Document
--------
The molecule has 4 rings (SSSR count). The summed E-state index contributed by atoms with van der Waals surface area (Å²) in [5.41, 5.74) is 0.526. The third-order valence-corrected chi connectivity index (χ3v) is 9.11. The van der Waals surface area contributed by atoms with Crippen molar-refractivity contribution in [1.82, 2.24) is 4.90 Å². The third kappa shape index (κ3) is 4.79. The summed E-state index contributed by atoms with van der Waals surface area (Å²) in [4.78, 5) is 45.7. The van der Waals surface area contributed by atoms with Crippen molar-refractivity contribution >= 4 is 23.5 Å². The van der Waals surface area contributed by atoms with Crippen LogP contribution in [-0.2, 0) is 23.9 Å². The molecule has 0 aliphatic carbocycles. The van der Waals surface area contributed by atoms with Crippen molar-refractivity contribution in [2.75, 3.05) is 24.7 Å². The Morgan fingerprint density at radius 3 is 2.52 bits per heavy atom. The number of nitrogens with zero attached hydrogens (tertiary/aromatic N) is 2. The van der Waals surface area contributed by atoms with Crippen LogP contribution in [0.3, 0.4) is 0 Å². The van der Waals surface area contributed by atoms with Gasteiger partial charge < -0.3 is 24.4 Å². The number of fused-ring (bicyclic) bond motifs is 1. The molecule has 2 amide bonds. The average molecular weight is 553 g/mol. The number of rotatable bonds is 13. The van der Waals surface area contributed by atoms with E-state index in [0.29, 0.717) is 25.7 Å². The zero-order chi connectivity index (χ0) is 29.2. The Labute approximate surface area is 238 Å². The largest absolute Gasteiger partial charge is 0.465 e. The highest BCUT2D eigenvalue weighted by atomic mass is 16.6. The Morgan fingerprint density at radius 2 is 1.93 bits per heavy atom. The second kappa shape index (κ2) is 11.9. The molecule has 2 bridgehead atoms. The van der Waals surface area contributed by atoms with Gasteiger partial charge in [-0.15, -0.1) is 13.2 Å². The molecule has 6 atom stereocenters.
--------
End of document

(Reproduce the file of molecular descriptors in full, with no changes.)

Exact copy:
The molecule has 4 rings (SSSR count). The summed E-state index contributed by atoms with van der Waals surface area (Å²) in [5.41, 5.74) is 0.526. The third-order valence-corrected chi connectivity index (χ3v) is 9.11. The van der Waals surface area contributed by atoms with Crippen molar-refractivity contribution in [1.82, 2.24) is 4.90 Å². The third kappa shape index (κ3) is 4.79. The summed E-state index contributed by atoms with van der Waals surface area (Å²) in [4.78, 5) is 45.7. The van der Waals surface area contributed by atoms with Crippen molar-refractivity contribution >= 4 is 23.5 Å². The van der Waals surface area contributed by atoms with Crippen LogP contribution in [-0.2, 0) is 23.9 Å². The molecule has 0 aliphatic carbocycles. The van der Waals surface area contributed by atoms with Crippen molar-refractivity contribution in [2.75, 3.05) is 24.7 Å². The Morgan fingerprint density at radius 3 is 2.52 bits per heavy atom. The number of nitrogens with zero attached hydrogens (tertiary/aromatic N) is 2. The van der Waals surface area contributed by atoms with Crippen LogP contribution in [0.3, 0.4) is 0 Å². The van der Waals surface area contributed by atoms with Gasteiger partial charge < -0.3 is 24.4 Å². The number of fused-ring (bicyclic) bond motifs is 1. The molecule has 2 amide bonds. The average molecular weight is 553 g/mol. The number of rotatable bonds is 13. The van der Waals surface area contributed by atoms with E-state index in [0.29, 0.717) is 25.7 Å². The zero-order chi connectivity index (χ0) is 29.2. The Labute approximate surface area is 238 Å². The largest absolute Gasteiger partial charge is 0.465 e. The highest BCUT2D eigenvalue weighted by atomic mass is 16.6. The Morgan fingerprint density at radius 2 is 1.93 bits per heavy atom. The second kappa shape index (κ2) is 11.9. The molecule has 2 bridgehead atoms. The van der Waals surface area contributed by atoms with Gasteiger partial charge in [-0.15, -0.1) is 13.2 Å². The molecule has 6 atom stereocenters.